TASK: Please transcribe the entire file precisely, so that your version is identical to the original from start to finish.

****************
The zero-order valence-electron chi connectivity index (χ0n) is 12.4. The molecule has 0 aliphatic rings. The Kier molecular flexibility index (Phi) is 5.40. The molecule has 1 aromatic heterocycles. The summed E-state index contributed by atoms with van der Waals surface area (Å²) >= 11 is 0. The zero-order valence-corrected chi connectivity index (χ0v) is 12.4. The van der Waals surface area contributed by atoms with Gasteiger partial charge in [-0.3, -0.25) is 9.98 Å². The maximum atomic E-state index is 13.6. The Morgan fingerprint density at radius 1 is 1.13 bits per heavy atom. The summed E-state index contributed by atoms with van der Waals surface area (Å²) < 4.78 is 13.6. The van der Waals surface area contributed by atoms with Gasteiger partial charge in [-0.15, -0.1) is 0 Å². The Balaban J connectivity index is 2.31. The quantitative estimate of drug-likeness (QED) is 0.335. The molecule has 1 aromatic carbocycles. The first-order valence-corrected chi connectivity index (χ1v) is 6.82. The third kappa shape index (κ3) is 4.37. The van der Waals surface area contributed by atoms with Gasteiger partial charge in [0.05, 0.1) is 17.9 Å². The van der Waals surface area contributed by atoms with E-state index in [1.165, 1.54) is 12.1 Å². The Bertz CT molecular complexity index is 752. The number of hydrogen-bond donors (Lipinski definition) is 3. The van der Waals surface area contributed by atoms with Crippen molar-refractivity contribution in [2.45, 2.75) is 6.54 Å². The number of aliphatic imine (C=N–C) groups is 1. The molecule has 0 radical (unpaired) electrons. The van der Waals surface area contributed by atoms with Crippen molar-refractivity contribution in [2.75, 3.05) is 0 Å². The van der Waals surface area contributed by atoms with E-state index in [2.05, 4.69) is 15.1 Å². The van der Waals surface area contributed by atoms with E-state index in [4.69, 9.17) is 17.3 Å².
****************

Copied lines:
The zero-order valence-electron chi connectivity index (χ0n) is 12.4. The molecule has 0 aliphatic rings. The Kier molecular flexibility index (Phi) is 5.40. The molecule has 1 aromatic heterocycles. The summed E-state index contributed by atoms with van der Waals surface area (Å²) >= 11 is 0. The zero-order valence-corrected chi connectivity index (χ0v) is 12.4. The van der Waals surface area contributed by atoms with Gasteiger partial charge in [-0.3, -0.25) is 9.98 Å². The maximum atomic E-state index is 13.6. The Morgan fingerprint density at radius 1 is 1.13 bits per heavy atom. The summed E-state index contributed by atoms with van der Waals surface area (Å²) < 4.78 is 13.6. The van der Waals surface area contributed by atoms with Gasteiger partial charge in [-0.15, -0.1) is 0 Å². The Balaban J connectivity index is 2.31. The quantitative estimate of drug-likeness (QED) is 0.335. The molecule has 1 aromatic carbocycles. The first-order valence-corrected chi connectivity index (χ1v) is 6.82. The third kappa shape index (κ3) is 4.37. The van der Waals surface area contributed by atoms with Gasteiger partial charge in [0.05, 0.1) is 17.9 Å². The van der Waals surface area contributed by atoms with E-state index in [1.165, 1.54) is 12.1 Å². The Bertz CT molecular complexity index is 752. The number of hydrogen-bond donors (Lipinski definition) is 3. The van der Waals surface area contributed by atoms with Crippen molar-refractivity contribution in [2.45, 2.75) is 6.54 Å². The number of aliphatic imine (C=N–C) groups is 1. The molecule has 0 radical (unpaired) electrons. The van der Waals surface area contributed by atoms with Crippen molar-refractivity contribution in [2.75, 3.05) is 0 Å². The van der Waals surface area contributed by atoms with E-state index in [2.05, 4.69) is 15.1 Å². The van der Waals surface area contributed by atoms with E-state index in [4.69, 9.17) is 17.3 Å².